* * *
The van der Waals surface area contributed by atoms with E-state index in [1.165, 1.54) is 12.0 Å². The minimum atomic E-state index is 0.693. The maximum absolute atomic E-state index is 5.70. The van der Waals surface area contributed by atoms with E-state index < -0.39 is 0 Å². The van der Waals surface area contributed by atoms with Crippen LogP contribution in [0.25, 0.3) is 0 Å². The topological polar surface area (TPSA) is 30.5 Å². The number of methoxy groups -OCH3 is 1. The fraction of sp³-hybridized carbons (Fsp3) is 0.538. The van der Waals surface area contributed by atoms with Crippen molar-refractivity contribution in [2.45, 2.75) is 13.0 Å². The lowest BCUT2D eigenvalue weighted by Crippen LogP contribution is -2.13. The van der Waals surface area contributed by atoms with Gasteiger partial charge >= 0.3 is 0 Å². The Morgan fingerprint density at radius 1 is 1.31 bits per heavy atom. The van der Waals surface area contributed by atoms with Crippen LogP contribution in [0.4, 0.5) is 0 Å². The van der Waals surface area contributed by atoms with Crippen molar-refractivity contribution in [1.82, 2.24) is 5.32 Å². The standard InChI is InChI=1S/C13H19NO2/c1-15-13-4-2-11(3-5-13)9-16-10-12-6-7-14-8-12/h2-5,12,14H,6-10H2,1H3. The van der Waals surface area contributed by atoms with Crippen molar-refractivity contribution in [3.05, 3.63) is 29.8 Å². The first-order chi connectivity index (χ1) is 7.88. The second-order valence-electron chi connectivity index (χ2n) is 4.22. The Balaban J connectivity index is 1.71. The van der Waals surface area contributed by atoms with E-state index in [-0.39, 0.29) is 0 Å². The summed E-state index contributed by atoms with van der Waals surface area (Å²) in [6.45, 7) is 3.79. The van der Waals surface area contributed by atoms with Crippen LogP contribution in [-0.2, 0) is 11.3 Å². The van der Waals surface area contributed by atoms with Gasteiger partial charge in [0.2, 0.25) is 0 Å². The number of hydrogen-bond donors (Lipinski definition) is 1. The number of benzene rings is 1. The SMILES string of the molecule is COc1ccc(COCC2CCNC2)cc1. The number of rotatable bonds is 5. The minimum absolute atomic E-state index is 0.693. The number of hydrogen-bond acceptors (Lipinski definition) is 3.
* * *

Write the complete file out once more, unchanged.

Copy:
The van der Waals surface area contributed by atoms with E-state index in [1.165, 1.54) is 12.0 Å². The minimum atomic E-state index is 0.693. The maximum absolute atomic E-state index is 5.70. The van der Waals surface area contributed by atoms with E-state index < -0.39 is 0 Å². The van der Waals surface area contributed by atoms with Crippen LogP contribution in [0.25, 0.3) is 0 Å². The topological polar surface area (TPSA) is 30.5 Å². The number of methoxy groups -OCH3 is 1. The fraction of sp³-hybridized carbons (Fsp3) is 0.538. The van der Waals surface area contributed by atoms with Crippen molar-refractivity contribution in [2.45, 2.75) is 13.0 Å². The lowest BCUT2D eigenvalue weighted by Crippen LogP contribution is -2.13. The van der Waals surface area contributed by atoms with Gasteiger partial charge >= 0.3 is 0 Å². The Morgan fingerprint density at radius 1 is 1.31 bits per heavy atom. The van der Waals surface area contributed by atoms with Crippen LogP contribution in [0.4, 0.5) is 0 Å². The van der Waals surface area contributed by atoms with Crippen molar-refractivity contribution in [1.82, 2.24) is 5.32 Å². The standard InChI is InChI=1S/C13H19NO2/c1-15-13-4-2-11(3-5-13)9-16-10-12-6-7-14-8-12/h2-5,12,14H,6-10H2,1H3. The van der Waals surface area contributed by atoms with Crippen molar-refractivity contribution in [3.05, 3.63) is 29.8 Å². The first-order chi connectivity index (χ1) is 7.88. The second-order valence-electron chi connectivity index (χ2n) is 4.22. The Balaban J connectivity index is 1.71. The van der Waals surface area contributed by atoms with E-state index in [-0.39, 0.29) is 0 Å². The summed E-state index contributed by atoms with van der Waals surface area (Å²) in [6.45, 7) is 3.79. The van der Waals surface area contributed by atoms with Crippen LogP contribution in [-0.2, 0) is 11.3 Å². The van der Waals surface area contributed by atoms with Gasteiger partial charge in [0.2, 0.25) is 0 Å². The number of hydrogen-bond donors (Lipinski definition) is 1. The number of benzene rings is 1. The SMILES string of the molecule is COc1ccc(COCC2CCNC2)cc1. The number of rotatable bonds is 5. The minimum absolute atomic E-state index is 0.693. The number of hydrogen-bond acceptors (Lipinski definition) is 3.